Situation, Facts and Events

The White House discusses taking back control of Afghanistan. Washington is ready to exchange intelligence about jihadists with Kabul

The administration of US President Joseph Biden is discussing the idea of rapprochement with the Taliban movement to counter the growing jihadist threat in Afghanistan. Officials believe that the Taliban's rival group, Vilayat Khorasan (ISKP), requires significant oversight, but Washington has lost intelligence capabilities in the Afghan arena since the withdrawal of troops in 2021.

Sources told NBC News that the Biden administration is ready to cooperate with the Taliban. According to them, the White House is not against establishing an exchange of intelligence data with the de facto authorities in Kabul.

“There’s an internal debate about whether to try to work more with the Taliban,” a former senior official said. According to these reports, some US officials are even advocating the restoration of the embassy in Kabul to ensure closer security cooperation. The members of Congress also favor the approach in general, though they stress that the US would have to demand significant concessions fr om the Taliban in return, including ensuring protection of rights for Afghan women.

 The main issue of Washington is that it has lost its ability to monitor the Afghan scene following the rapid withdrawal of foreign troops in 2021. After that, the American side practiced unmanned strikes against the highest echelons of Al-Qaeda (the group is designated as terrorist in Russia and is banned) and launched reconnaissance drones within Afghan jurisdiction. However, experts say that such operations require more accurate and timely intelligence information, which is difficult to obtain without the presence of American troops on the ground. “We have a very, very limited ability to see what’s going on there,” complains an American source to NBC News.
Officially, the Pentagon and the Central Intelligence Agency (CIA) maintain some over-the-horizon intelligence-gathering capabilities in Afghanistan. For example, the US President's June report to Congress on the use of military powers abroad stated: " United States military personnel remain postured outside Afghanistan to address threats to the United States homeland and United States interests that may arise from inside Afghanistan." This has more than once led to speculation that one of the American intelligence centers is located within Central Asian countries, but the leadership of the post-Soviet republics rejected such arguments.

A recent report by the United States Institute of Peace (USIP) recommended maintaining a pragmatic relationship with the de facto authorities in Kabul. “The situation following the withdrawal of US troops in Afghanistan has provided terrorist organizations with a number of new opportunities to regroup, plan plots and cooperate with each other,” the study authors noted. “The United States needs a more robust military and intelligence approach to mitigate growing terrorism threats.” USIP experts, in particular, advised the White House the following: “Continue to put public pressure on the Taliban while maintaining communication channels for the exchange of counterterrorism information.”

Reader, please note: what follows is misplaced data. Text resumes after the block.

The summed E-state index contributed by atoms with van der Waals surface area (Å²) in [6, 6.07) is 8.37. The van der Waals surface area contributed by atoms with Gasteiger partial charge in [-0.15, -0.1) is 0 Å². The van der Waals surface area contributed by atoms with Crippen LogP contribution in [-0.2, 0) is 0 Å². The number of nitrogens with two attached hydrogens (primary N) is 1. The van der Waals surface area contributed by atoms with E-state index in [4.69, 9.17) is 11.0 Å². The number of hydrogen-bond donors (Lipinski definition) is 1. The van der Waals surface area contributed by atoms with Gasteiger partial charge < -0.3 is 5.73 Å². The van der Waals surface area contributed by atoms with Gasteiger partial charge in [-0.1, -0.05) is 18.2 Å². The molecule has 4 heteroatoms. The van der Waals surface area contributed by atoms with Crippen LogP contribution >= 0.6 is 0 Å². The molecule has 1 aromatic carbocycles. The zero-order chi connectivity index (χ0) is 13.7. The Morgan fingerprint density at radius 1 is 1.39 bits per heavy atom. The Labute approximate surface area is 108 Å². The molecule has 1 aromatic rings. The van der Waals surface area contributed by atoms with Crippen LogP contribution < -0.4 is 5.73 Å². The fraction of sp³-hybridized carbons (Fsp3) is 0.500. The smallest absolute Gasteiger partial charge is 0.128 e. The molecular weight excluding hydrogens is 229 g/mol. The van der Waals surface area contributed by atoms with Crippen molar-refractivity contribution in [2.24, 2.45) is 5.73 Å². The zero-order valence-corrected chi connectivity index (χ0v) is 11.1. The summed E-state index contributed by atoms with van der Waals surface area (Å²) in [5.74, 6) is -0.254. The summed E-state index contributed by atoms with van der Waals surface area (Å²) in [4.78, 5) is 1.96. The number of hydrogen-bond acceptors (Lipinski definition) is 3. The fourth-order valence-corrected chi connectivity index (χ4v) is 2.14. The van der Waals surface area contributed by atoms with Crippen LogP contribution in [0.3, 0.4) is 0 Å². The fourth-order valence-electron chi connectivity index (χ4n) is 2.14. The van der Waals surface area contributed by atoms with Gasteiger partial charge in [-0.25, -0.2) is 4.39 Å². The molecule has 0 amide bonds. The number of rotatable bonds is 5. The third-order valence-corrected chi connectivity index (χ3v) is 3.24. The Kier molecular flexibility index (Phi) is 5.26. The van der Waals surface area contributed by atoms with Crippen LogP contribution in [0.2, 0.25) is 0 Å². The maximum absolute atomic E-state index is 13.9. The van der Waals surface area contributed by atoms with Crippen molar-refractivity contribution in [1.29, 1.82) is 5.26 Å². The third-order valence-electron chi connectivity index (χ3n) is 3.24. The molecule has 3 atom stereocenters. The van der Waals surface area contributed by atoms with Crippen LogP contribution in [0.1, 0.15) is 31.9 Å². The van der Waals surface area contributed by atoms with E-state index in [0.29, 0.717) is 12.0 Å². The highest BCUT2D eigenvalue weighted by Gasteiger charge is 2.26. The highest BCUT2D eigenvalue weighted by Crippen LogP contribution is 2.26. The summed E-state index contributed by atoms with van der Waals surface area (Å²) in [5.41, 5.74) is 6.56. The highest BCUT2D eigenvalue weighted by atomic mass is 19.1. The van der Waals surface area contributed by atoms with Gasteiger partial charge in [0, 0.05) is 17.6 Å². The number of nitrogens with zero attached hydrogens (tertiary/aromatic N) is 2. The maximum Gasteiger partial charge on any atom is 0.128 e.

US concerns about the ISKP threat aggravated after the terrorist attack in the Crocus City Hall near Moscow, NBC News claims. A map of the group's activity, developed by the Washington Institute for Near East Policy (WINEP), shows that ISKP has tried to attack nine countries over the past year, despite the fact that it has become accustomed to positioning itself exclusively as an Afghan group. “Moreover, militants from Tajikistan have become key nodes in the ISKP terrorist network,” WINEP researchers emphasize. “In the last year alone, they were involved in six of the 21 reported plots or attacks that occurred.”

In turn, the Dutch International Center for Combating Terrorism (ICCT) recorded this year: the strengthening of the position of ISKP was due, inter alia, to the degradation of the situation in Afghanistan. According to ICCT, it now resembles the situation before the terrorist attacks of September 11, 2001. 
“American drones, based on the territory of one of Afghanistan’s eastern neighbors, constantly patrol Afghan airspace,” reminds Omar Nessar, a researcher at the Institute of Oriental Studies of the Russian Academy of Sciences and director of the Center for the Study of Modern Afghanistan. – In the conditions wh ere facts indicate the positive nature of Washington’s interaction with the Taliban, the continuation of these operations raises questions. Russia and China have spoken out at the highest levels this year against the US military presence in the region. Therefore, regional players perceive Washington’s intentions to monitor the activities of military forces on the territory of Afghanistan solely as an excuse to be present in the region.”

The management of the Taliban will have to take this circumstance into account, the expert says. “All of this clearly raises the stakes for the Taliban,” Nessar says. “However, it is difficult to predict at this stage the impact of this step on different centers of influence of the Taliban. This could both lead to increased disagreements between them and improve the position of individual groups that will be able to obtain concessions from the Americans.”